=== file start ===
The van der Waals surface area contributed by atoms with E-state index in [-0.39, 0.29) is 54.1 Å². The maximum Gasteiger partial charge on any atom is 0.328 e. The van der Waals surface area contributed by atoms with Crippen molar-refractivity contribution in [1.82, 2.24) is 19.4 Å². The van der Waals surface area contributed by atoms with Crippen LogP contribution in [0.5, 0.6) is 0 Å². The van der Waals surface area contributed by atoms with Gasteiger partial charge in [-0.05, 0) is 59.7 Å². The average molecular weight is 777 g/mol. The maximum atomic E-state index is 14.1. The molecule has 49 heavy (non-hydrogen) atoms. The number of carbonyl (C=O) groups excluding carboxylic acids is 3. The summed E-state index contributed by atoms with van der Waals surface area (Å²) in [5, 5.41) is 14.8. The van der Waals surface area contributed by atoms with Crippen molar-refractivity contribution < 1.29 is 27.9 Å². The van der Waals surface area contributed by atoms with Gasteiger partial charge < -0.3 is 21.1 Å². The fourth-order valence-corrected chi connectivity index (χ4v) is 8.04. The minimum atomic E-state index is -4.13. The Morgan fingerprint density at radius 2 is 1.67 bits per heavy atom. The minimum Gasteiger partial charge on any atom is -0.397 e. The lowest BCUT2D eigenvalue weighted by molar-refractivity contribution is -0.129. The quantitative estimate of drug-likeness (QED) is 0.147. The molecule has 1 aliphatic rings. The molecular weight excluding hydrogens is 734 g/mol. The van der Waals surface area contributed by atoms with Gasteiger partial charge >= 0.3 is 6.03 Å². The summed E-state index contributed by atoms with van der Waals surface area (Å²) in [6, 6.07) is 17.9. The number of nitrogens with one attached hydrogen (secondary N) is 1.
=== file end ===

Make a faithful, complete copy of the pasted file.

The van der Waals surface area contributed by atoms with E-state index in [-0.39, 0.29) is 54.1 Å². The maximum Gasteiger partial charge on any atom is 0.328 e. The van der Waals surface area contributed by atoms with Crippen molar-refractivity contribution in [1.82, 2.24) is 19.4 Å². The van der Waals surface area contributed by atoms with Crippen LogP contribution in [0.5, 0.6) is 0 Å². The van der Waals surface area contributed by atoms with Gasteiger partial charge in [-0.05, 0) is 59.7 Å². The average molecular weight is 777 g/mol. The maximum atomic E-state index is 14.1. The molecule has 49 heavy (non-hydrogen) atoms. The number of carbonyl (C=O) groups excluding carboxylic acids is 3. The summed E-state index contributed by atoms with van der Waals surface area (Å²) in [5, 5.41) is 14.8. The van der Waals surface area contributed by atoms with Crippen molar-refractivity contribution < 1.29 is 27.9 Å². The van der Waals surface area contributed by atoms with Gasteiger partial charge < -0.3 is 21.1 Å². The fourth-order valence-corrected chi connectivity index (χ4v) is 8.04. The minimum atomic E-state index is -4.13. The Morgan fingerprint density at radius 2 is 1.67 bits per heavy atom. The minimum Gasteiger partial charge on any atom is -0.397 e. The lowest BCUT2D eigenvalue weighted by molar-refractivity contribution is -0.129. The quantitative estimate of drug-likeness (QED) is 0.147. The molecule has 1 aliphatic rings. The molecular weight excluding hydrogens is 734 g/mol. The van der Waals surface area contributed by atoms with Gasteiger partial charge >= 0.3 is 6.03 Å². The summed E-state index contributed by atoms with van der Waals surface area (Å²) in [6, 6.07) is 17.9. The number of nitrogens with one attached hydrogen (secondary N) is 1.